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San Francisco Examiner / (August 31, 1984)

By Philip Elwood

It was gorgeous last night at the Greek Theater on the UC-Berkeley campus - warm, cloudless with a melon-slice of a moon and plenty of stars, and a full house (the first of two sellouts) for Chrissie Hynde and her group the Pretenders.

They're among the handful of relative newcomers to the upper echelons of commercial success in rock 'n' roll and Hynde certainly is the most impressive and charismatic new singer in the field.

Hynde grew up in Akron, Ohio, but became a born-again rock 'n' roller in England. She should have made it into the big time five years ago with the original complement of the Pretenders - her distinctive voice and mesmerizing inflections while performing such of her original compositions as "Stop Your Sobbing" had made her a potential star in 1979.

But, although their 1980 LP got unanimous praise and their follow-up U.S. tour improved their reputation, the Pretenders by 1982-83 were virtually lost at sea - bassist Pete Farndon and guitarist James Honeyman-Scott had died of drug-oriented afflictions.

Early this year Hynde and her new Pretenders played the Civic Auditorium in an early display of tunes from their new LP, "Learning to Crawl." It was a good concert that was dominated by Hynde and drummer Martin Chambers.

Now, with the LP a great success (as well as singles drawn from it) and a nationwide tour under their belts, the Pretenders are far more an ensemble than was the case last February.

Hynde last night was impressive in her delivery and had her voice-bending and inflections beautifully controlled. Her voice is low contralto, burry and flexible; she seems to understand blues and gospel singing (and even Anne Murray's mellow delivery) but she uses her voice to deliver the often complex lyrics in her original composition.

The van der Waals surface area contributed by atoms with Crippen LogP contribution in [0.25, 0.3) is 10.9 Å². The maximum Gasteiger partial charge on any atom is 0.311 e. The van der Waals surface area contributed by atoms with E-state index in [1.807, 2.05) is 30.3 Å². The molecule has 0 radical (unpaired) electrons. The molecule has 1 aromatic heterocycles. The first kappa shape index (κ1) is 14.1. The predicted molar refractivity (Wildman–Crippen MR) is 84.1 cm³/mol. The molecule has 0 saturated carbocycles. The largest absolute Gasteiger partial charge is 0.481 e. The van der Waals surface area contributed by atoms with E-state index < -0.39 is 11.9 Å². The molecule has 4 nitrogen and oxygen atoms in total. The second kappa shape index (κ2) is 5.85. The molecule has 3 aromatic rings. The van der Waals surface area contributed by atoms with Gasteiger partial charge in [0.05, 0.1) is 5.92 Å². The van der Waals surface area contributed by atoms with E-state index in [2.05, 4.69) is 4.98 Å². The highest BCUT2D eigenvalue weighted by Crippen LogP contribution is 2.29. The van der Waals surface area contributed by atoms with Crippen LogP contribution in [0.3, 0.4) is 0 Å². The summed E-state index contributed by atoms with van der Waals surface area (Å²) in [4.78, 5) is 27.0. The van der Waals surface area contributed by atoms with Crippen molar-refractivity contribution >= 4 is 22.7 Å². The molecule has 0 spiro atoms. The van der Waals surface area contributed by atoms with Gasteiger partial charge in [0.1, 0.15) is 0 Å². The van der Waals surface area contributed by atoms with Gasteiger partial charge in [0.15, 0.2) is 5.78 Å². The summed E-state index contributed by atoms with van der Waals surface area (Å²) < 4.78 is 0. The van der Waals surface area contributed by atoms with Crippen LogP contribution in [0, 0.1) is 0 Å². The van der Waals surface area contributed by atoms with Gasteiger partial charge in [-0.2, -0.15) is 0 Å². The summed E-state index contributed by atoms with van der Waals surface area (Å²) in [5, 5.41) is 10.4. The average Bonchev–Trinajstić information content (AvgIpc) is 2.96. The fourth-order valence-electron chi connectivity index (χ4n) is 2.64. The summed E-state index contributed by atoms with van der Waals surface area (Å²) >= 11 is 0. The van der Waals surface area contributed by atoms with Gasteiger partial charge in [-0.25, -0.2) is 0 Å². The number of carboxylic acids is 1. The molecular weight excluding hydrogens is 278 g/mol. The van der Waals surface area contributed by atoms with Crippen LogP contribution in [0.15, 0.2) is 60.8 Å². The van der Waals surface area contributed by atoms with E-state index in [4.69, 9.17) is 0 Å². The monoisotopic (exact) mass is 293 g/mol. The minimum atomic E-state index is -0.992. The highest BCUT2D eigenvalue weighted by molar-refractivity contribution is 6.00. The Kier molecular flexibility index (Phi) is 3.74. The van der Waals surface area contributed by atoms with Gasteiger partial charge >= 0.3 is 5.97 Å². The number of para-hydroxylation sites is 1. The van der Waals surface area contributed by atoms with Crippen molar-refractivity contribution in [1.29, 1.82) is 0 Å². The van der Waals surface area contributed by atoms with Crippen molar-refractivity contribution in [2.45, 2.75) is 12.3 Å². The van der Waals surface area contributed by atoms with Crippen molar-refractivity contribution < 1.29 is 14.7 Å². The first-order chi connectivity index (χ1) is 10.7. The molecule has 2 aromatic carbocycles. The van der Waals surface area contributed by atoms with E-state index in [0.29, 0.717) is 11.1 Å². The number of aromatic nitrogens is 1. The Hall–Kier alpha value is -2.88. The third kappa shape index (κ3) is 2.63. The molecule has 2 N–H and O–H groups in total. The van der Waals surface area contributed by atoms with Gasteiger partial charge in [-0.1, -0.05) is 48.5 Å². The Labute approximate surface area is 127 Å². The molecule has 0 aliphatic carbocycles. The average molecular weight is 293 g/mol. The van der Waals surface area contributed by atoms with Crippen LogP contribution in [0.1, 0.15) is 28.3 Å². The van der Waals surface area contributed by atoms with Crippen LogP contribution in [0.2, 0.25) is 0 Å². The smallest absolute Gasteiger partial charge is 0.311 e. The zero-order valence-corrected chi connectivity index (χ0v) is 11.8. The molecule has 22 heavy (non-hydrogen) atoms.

("Composition," in rock, means essentially that you've written words to simple chord progressions. Melody and the more sophisticated aspects of true composition elude "rock composers.")

Hynde is a surging, emotional deliverer of her lyric message - "Middle Of The Road," "Message of Love," "Watching the Clothes," "Back on the Chain Gang," and "2000 Miles" among many others are basically Hynde's poetic lines set to three-chord rock.

She scribbles out these lyric ideas and she and her band fit them into a musical construction.

Although I love her voice, I found last night that her lyrics were nearly incomprehensible. Hynde and her new Pretenders are typical of the new-wave of rock - first you hear the record (or see a video), then you buy the album to read the lyrics, then you go to the concert to put the whole thing together.

Hynde moves nicely on stage, covering lots of space and playing some guitar and tooting a bit of harmonica. Bassist Malcolm Foster is magnificent - some of the best bass lines I've heard in a long while; guitarist Robbie McIntosh plays well but last night seemed lost in the shadows much of the time.

Spotlighted drummer Martin Chambers, Hynde's oldest sideman, features fog effects, squirting-water effects, drumstick-tossing effects and long episodes of self-indulgence. His basic role as rhythmist often seems to have escaped him.

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